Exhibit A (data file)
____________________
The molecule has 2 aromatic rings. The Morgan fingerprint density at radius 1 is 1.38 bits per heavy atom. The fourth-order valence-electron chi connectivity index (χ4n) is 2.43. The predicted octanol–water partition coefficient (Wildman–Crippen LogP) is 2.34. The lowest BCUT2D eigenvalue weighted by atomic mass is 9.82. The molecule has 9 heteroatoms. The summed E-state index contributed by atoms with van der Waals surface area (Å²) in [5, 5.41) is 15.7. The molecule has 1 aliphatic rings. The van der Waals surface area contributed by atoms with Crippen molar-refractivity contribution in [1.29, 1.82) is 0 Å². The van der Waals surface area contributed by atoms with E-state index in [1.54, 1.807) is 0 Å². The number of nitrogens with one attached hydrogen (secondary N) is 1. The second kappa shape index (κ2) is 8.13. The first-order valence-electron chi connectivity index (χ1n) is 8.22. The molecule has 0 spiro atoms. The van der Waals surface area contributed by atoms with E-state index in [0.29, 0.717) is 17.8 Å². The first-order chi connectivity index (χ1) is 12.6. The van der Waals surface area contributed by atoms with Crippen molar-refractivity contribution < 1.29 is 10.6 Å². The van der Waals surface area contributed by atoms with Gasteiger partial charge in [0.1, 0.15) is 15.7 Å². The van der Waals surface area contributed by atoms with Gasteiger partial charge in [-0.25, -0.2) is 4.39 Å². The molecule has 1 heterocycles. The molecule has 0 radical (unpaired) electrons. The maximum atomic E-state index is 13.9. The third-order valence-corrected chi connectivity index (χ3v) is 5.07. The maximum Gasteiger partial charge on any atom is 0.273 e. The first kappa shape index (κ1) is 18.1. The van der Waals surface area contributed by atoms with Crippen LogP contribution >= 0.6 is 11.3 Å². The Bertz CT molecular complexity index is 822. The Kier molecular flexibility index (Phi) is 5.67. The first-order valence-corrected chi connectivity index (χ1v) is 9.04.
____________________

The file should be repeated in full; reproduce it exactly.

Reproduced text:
The molecule has 2 aromatic rings. The Morgan fingerprint density at radius 1 is 1.38 bits per heavy atom. The fourth-order valence-electron chi connectivity index (χ4n) is 2.43. The predicted octanol–water partition coefficient (Wildman–Crippen LogP) is 2.34. The lowest BCUT2D eigenvalue weighted by atomic mass is 9.82. The molecule has 9 heteroatoms. The summed E-state index contributed by atoms with van der Waals surface area (Å²) in [5, 5.41) is 15.7. The molecule has 1 aliphatic rings. The van der Waals surface area contributed by atoms with Crippen molar-refractivity contribution in [1.29, 1.82) is 0 Å². The van der Waals surface area contributed by atoms with E-state index in [1.54, 1.807) is 0 Å². The number of nitrogens with one attached hydrogen (secondary N) is 1. The second kappa shape index (κ2) is 8.13. The first-order valence-electron chi connectivity index (χ1n) is 8.22. The molecule has 0 spiro atoms. The van der Waals surface area contributed by atoms with E-state index in [0.29, 0.717) is 17.8 Å². The first-order chi connectivity index (χ1) is 12.6. The van der Waals surface area contributed by atoms with Crippen molar-refractivity contribution < 1.29 is 10.6 Å². The van der Waals surface area contributed by atoms with Gasteiger partial charge in [0.1, 0.15) is 15.7 Å². The van der Waals surface area contributed by atoms with Gasteiger partial charge in [-0.25, -0.2) is 4.39 Å². The molecule has 1 heterocycles. The molecule has 0 radical (unpaired) electrons. The maximum atomic E-state index is 13.9. The third-order valence-corrected chi connectivity index (χ3v) is 5.07. The maximum Gasteiger partial charge on any atom is 0.273 e. The first kappa shape index (κ1) is 18.1. The van der Waals surface area contributed by atoms with Crippen LogP contribution >= 0.6 is 11.3 Å². The Bertz CT molecular complexity index is 822. The Kier molecular flexibility index (Phi) is 5.67. The first-order valence-corrected chi connectivity index (χ1v) is 9.04.